8. Check your window display looks good and is current and there is something to entice people over the threshold.
9. Check your staff are trained and are attentive to customers. Smiling is a great way to start a good shopping experience for customers
10. Try for additional sales. Today I watched a girl sell a handbag for £180 then went on to get a matching purse and credit card holder worth an extra £87

and a bonus:

Bonus: Hold an open evening where customers are invited in to try some products, hold a fashion show, see a demonstration. Get invites and encourage them to bring a friend. When the friends become customers send out a thank you card to whoever brought them along.

It's not knowing but doing. So take action now.  Good luck

Tuesday, April 12, 2011

How business appears to have changed

Today I went on a pre-arranged appointment at 11 o'clock. On arrival I was told that the partners were too busy to see me. A client has just dropped in and they'd been able to fit her in! I'd have to come back. Could I leave some information. "Yes I have your number so I'll arrange a new time on Friday!!"

Now I think I'm well mannered and not forceful in any way. The appointment was made by phone and I was asked when could I call to discuss the proposition. So I was really there by request.

Is the old courtesy of calling up to change an appointment gone?

Last week I visited a local business to give a presentation. It went well and the director asked for a quote so he could talk it through with his co-director (no! I don't know when I'll see him). After several unsuccessful calls back I was told he was in "just a minute, I'll see if he's free" shortly the guy came back with "He's not interested!" Now I can understand that if I'd cold canvassed an unknown company but no. This was someone I was on more than nodding terms with. Shouldn't he have spoken to me, no matter how briefly, and told me himself. At least I'd have found out why. And probably felt a bit better.

Is the old courtesy of telling bad news personally gone? I understand that texting is now used to fire or make staff redundant. Is this the new way?

A couple of weeks ago I had the last of 3 appointments with another business person. The first appointment was denied when I called? The second was a waiting game. I waited 38 minutes why he attended to a custommer who came in just behind me. Meanwhile 3 sales assistants stood by and waited for customers!! On the 3rd appointment I drove to town, parked up and went into the retailer. He wasn't there. "He's gone to Cardiff" I got an assistant to call him on hios mobile. "Something cropped up and I had to come to Cardiff". That's a 40 minute journey so wouldn't a phone call have been in order?

I write this because it seems that attitudes have changed. E-mail and texting are altering the way we do business. I guess I've been brought up to beleive in relationship selling, that it takes more than a quick glance over a website before spending money on something that may not actually be right. I believe that we buy from people and that our first impressions (right or not) generally are important: but it takes more than a first glance to build up a relationship.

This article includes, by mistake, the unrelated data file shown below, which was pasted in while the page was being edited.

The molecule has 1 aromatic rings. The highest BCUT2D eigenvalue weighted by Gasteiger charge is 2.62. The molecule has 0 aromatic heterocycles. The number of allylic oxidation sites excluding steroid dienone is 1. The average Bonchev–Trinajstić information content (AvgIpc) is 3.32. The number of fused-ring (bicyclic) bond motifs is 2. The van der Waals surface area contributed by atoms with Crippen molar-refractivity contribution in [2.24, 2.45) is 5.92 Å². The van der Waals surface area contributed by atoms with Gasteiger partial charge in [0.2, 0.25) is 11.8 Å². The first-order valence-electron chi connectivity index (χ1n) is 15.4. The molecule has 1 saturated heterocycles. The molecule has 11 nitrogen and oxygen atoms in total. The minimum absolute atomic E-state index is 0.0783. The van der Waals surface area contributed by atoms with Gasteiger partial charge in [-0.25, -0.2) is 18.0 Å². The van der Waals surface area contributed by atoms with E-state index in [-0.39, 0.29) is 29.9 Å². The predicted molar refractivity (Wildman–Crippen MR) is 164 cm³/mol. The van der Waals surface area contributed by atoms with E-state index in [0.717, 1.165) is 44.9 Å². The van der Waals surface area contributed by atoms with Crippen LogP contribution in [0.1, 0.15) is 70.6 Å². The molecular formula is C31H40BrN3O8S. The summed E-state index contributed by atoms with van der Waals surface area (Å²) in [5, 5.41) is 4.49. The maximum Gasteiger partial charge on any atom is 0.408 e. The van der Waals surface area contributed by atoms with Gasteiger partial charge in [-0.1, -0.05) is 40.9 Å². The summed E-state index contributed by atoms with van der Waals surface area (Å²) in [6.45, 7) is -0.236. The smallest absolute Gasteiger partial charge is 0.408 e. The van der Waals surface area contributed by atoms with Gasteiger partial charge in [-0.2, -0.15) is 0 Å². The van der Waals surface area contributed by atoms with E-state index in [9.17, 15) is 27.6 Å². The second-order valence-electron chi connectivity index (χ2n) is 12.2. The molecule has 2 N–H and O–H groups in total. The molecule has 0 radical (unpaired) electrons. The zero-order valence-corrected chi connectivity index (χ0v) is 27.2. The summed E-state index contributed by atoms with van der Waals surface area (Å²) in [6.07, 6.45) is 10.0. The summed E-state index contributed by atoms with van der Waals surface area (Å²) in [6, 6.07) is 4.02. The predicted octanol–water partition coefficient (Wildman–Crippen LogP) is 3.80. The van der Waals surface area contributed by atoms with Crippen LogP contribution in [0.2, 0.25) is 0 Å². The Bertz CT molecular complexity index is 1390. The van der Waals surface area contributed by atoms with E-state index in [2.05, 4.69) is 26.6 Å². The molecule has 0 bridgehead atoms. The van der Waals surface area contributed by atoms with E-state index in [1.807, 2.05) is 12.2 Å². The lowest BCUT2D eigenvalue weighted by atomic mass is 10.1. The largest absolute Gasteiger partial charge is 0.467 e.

Is selling thought of as old hat? The amazing thing about all three scenarios above is that each was with the top man in a retail business. What do they think when someone doesn't arrive for an appointment with them? Do they charge a "no show"? I spoke with a letting agent just last month and he had 12 out of 19 appoinments fail on one weekend. 

I've had about 40 years selling experience and run quite large sales-forces. I've trained sales-people for major companies and have been national sales and national trade sales managers. I have created businesses and been successf. My customers over the years have includeda whole range from small one-man enterprises to the BBC, Marks & Spencer, BHS, BP and Shell, 27 local authorities, major hotel chains police authorities and many more. So I have had some experience. It;'s not as if I've blustered in and  forced myself or tried high pressure selling. hese experiences have been a surprise.

Now despite all of this I have found that most appointments work. That there is still plenty of good manners and business form around. And despite the recession which is biting hard right now for many  there is business out there. I am pleased with the business I've written up in just the last month. 

I'm off to Cardiff and Bristol during the coming month and will be telling you about my sales experiences there. I feel there will be a change as the pond gets bigger.

Your comments are really appreciated. I'd love to hear from you. 

Since writing this late morning I have had two really good appointments, both culminating in sales for services, not products, with a high value so I feel that I'm doing something right. And to make matters even better I've had a phone call and two texts supporting and agreeing with my experiences. Small ponds big problems.